Will Milosevic's indictment matter?

They're not dancing in the streets of Sarajevo yet, because the indicted Serbian war criminal may never be brought to justice.

By Laura Rozen

Published May 27, 1999 10:00AM (EDT)

When news of Slobodan Milosevic's impending indictment by the war crimes tribunal broke late Wednesday night, the people of Sarajevo, Bosnia -- who had been shelled, starved, sniped at and besieged by Milosevic's forces for three and a half years -- cheered. Not for the indictment, which few had yet heard about, but for the victory of Manchester United against Football Club Bavaria Munich, broadcast live from Barcelona on local television. With the war over, Sarajevo has developed a semblance of normalcy, and soccer gets more play than even welcome news about Milosevic four years after he terrorized the country.

But as dawn broke Thursday, the news of Milosevic's impending indictment crept across the former Yugoslavia. It brought the families of millions of Milosevic's victims some vindication, surely, but mostly it carried a sense of the plodding slowness of justice. Celebration was not immediate, because of lingering uncertainty about whether the indictment will lead to Milosevic standing trial, or even being forced from office.

Louise Arbour, chief war crimes prosecutor for the Balkans, announced the indictment at a press conference in The Hague on Thursday afternoon. Although Milosevic led his country into four nationalist wars that have killed more than 200,000 people, made 3 million people refugees and spawned atrocities not seen in Europe since the Holocaust, Arbour said the indictment was based on his recent persecution of Kosovar Albanians.

"It's the right reaction, but it's at least five years late," said Mirza Hajric, an advisor to the Bosnian Muslim president Alija Izetbegovic, by phone from the Bosnian capital of Sarajevo Thursday. "I think this should speed up the Dayton peace process, since I believe Milosevic has been a major impediment to the peace process."

"We have a saying in the Bosnian language," Hajric adds, "Justice is slow, but it gets there. Basically, it means, justice is finally done."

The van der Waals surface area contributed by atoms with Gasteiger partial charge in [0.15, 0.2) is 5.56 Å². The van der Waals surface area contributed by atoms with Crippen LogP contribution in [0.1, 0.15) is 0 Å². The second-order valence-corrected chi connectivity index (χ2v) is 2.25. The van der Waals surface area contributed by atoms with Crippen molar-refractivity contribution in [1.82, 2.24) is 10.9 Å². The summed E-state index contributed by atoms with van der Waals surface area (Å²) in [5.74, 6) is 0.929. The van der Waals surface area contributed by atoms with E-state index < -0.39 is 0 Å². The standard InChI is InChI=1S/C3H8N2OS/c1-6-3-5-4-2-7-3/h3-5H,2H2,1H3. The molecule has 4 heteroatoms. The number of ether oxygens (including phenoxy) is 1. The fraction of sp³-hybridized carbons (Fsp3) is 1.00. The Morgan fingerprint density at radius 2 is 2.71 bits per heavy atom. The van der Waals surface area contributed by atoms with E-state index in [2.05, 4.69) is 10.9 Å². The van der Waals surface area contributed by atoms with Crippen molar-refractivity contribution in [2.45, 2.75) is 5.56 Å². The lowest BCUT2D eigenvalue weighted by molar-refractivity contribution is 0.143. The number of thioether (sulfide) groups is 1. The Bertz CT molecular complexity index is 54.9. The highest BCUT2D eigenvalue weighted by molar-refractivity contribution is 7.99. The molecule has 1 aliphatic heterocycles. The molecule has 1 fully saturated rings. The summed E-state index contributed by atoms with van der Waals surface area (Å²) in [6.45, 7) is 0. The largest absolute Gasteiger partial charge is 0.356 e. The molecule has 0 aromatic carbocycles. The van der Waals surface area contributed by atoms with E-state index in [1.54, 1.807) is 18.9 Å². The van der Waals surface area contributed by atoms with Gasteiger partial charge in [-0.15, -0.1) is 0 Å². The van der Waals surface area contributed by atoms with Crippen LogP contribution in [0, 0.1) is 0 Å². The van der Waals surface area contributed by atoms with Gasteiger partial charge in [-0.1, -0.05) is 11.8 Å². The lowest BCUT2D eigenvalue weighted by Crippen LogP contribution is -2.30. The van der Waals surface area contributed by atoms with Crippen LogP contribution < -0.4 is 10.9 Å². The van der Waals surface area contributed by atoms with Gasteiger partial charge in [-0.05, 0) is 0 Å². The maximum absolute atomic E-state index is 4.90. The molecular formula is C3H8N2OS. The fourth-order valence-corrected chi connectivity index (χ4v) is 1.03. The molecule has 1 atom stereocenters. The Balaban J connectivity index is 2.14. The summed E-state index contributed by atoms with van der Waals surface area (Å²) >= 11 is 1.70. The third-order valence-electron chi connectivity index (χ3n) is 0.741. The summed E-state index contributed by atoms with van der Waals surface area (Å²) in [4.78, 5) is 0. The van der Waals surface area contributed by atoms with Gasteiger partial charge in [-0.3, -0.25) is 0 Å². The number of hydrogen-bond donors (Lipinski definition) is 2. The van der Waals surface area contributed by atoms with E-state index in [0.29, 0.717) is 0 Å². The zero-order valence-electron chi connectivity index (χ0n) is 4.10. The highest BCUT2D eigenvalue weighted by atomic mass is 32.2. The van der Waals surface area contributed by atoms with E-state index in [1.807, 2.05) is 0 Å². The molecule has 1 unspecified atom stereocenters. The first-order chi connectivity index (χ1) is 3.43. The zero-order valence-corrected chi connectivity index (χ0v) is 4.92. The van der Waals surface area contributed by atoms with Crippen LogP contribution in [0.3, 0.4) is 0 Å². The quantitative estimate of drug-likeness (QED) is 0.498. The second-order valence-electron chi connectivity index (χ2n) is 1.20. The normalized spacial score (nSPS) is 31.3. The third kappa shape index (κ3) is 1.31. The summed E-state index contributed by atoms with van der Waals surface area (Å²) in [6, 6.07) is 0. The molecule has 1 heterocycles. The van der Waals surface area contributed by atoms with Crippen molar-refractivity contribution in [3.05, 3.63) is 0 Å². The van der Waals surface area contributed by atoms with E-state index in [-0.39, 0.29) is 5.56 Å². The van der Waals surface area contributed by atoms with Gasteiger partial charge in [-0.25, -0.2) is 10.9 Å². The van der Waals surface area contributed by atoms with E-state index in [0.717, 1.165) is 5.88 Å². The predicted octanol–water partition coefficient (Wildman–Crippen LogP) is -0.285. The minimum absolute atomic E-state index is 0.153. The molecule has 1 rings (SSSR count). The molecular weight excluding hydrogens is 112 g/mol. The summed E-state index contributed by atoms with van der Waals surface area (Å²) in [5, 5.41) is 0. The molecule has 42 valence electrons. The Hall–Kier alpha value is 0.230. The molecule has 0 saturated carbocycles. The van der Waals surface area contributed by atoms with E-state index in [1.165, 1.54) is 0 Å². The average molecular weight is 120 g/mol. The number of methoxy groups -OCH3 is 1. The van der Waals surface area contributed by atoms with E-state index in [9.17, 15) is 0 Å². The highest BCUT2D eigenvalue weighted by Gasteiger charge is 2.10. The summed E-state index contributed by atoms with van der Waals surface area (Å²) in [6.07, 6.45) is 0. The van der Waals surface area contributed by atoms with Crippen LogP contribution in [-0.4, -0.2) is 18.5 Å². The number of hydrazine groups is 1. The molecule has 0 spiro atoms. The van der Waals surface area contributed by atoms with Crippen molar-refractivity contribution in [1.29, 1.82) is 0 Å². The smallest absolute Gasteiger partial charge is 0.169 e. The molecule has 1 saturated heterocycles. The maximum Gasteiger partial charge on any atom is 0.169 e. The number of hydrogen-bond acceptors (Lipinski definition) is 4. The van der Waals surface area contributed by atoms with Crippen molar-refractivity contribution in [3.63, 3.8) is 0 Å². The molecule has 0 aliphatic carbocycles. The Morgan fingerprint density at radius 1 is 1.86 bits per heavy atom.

In Milosevic's Serbia, state-controlled television did not carry any mention of the indictments. But for those with access to CNN and the BBC, the news brought concern and even outrage that the timing of the indictment -- smack in the middle of Russian-led negotiations on a possible peace deal -- could scuttle their only hope for relief from NATO bombing, which residents of Serbia have now endured for 63 days.

"I'm very upset, absolutely," said Zarko Korac, a professor of psychology at the University of Belgrade and a pro-democracy activist, by telephone from the Serbian capital Thursday. "I don't question the decision to indict Milosevic itself, but the timing of the decision. As scheduled, Milosevic's indictment will get announced exactly at the same moment when [Russian peace envoy Viktor] Chernomyrdin is supposed to arrive in Belgrade for new peace talks."

Chernomyrdin in fact canceled his scheduled trip to Belgrade Thursday, after it became clear that his Serbian interlocutor was to be publicly accused of crimes against humanity.

Milosevic was indicted along with four of his deputies, including the Serbian president Milan Milutinovic, the chief of staff of the Yugoslav army Dragoljub Ojdanic, the Yugoslav deputy prime minister Nikola Sainovic, and Serbian internal minister Vlajko Stojilkovic. Arbour did not rule out the possibility of expanding the list of Serbian indictees beyond those five, and emphasized that the accused were indicted on war crimes charges pertaining to Kosovo alone, and could also possibly be charged with war crimes committed earlier this decade in Croatia and Bosnia.

The news is a bombshell -- not only bringing into question the West's willingness to enter into a future peace agreement for Kosovo with an indicted war criminal, but also making clear the need for the West to look beyond the entire Milosevic administration for a more suitable peace partner in Yugoslavia -- perhaps as far away as Montenegro, the smaller Yugoslav republic, whose president Milo Djukanovic was in Germany for an international conference on the Balkans as the indictments were read out on Thursday. There are no Serbian leaders left untouched by the taint of war crimes. Ojdanic headed up the Yugoslav army and Stojilkovic led the Serbian police -- two forces that, working together with roving gangs of paramilitaries, have employed violence and terror to drive more than half of Kosovo's Albanian population from their homes in just the past two months, in a planned military campaign known as "Operation Horseshoe."

But despite the mounting pile of evidence that points to Milosevic's responsibility for war crimes, U.S. leaders have made no promises to avoid future negotiations with him. Some U.S. diplomats, notably Richard Holbrooke, consider Milosevic the only man in Belgrade who can deliver a peace agreement. On Wednesday, as the news of the impending indictment broke, Clinton administration officials insisted they could still work with the Serbian leader.

Nevertheless, the indictment signals a sea change in Western perceptions of Milosevic, and has forced some Western leaders to acknowledge that -- even if they conclude a peace deal with him -- Milosevic is a man with too much blood on his hands to be left in office.